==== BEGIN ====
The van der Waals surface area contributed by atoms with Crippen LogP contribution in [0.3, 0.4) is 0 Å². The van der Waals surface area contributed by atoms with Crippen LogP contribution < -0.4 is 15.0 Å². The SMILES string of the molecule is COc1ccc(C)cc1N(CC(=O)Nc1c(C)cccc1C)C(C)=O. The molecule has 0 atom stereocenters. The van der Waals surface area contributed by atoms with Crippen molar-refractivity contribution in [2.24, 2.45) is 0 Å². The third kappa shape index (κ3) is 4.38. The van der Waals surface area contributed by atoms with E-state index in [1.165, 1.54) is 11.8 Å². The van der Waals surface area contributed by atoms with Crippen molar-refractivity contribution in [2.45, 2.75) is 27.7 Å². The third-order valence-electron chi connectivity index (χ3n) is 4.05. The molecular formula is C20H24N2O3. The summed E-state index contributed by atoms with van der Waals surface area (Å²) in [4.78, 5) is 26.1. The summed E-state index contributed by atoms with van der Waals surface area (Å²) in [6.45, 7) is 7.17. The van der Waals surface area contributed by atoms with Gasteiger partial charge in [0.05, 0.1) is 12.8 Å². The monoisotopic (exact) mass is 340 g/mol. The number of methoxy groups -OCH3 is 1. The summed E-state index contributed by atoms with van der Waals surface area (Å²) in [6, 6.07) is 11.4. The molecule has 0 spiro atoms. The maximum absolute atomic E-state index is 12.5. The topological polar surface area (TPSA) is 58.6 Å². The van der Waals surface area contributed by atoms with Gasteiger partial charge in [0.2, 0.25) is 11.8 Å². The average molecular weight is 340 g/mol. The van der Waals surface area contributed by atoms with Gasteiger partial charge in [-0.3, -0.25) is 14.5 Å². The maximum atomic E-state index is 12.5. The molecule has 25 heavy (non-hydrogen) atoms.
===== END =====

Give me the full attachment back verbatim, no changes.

The van der Waals surface area contributed by atoms with Crippen LogP contribution in [0.3, 0.4) is 0 Å². The van der Waals surface area contributed by atoms with Crippen LogP contribution < -0.4 is 15.0 Å². The SMILES string of the molecule is COc1ccc(C)cc1N(CC(=O)Nc1c(C)cccc1C)C(C)=O. The molecule has 0 atom stereocenters. The van der Waals surface area contributed by atoms with Crippen molar-refractivity contribution in [2.24, 2.45) is 0 Å². The third kappa shape index (κ3) is 4.38. The van der Waals surface area contributed by atoms with E-state index in [1.165, 1.54) is 11.8 Å². The van der Waals surface area contributed by atoms with Crippen molar-refractivity contribution in [2.45, 2.75) is 27.7 Å². The third-order valence-electron chi connectivity index (χ3n) is 4.05. The molecular formula is C20H24N2O3. The summed E-state index contributed by atoms with van der Waals surface area (Å²) in [4.78, 5) is 26.1. The summed E-state index contributed by atoms with van der Waals surface area (Å²) in [6.45, 7) is 7.17. The van der Waals surface area contributed by atoms with Gasteiger partial charge in [0.05, 0.1) is 12.8 Å². The monoisotopic (exact) mass is 340 g/mol. The number of methoxy groups -OCH3 is 1. The summed E-state index contributed by atoms with van der Waals surface area (Å²) in [6, 6.07) is 11.4. The molecule has 0 spiro atoms. The maximum absolute atomic E-state index is 12.5. The topological polar surface area (TPSA) is 58.6 Å². The van der Waals surface area contributed by atoms with Gasteiger partial charge in [0.2, 0.25) is 11.8 Å². The average molecular weight is 340 g/mol. The van der Waals surface area contributed by atoms with Gasteiger partial charge in [-0.3, -0.25) is 14.5 Å². The maximum atomic E-state index is 12.5. The molecule has 25 heavy (non-hydrogen) atoms.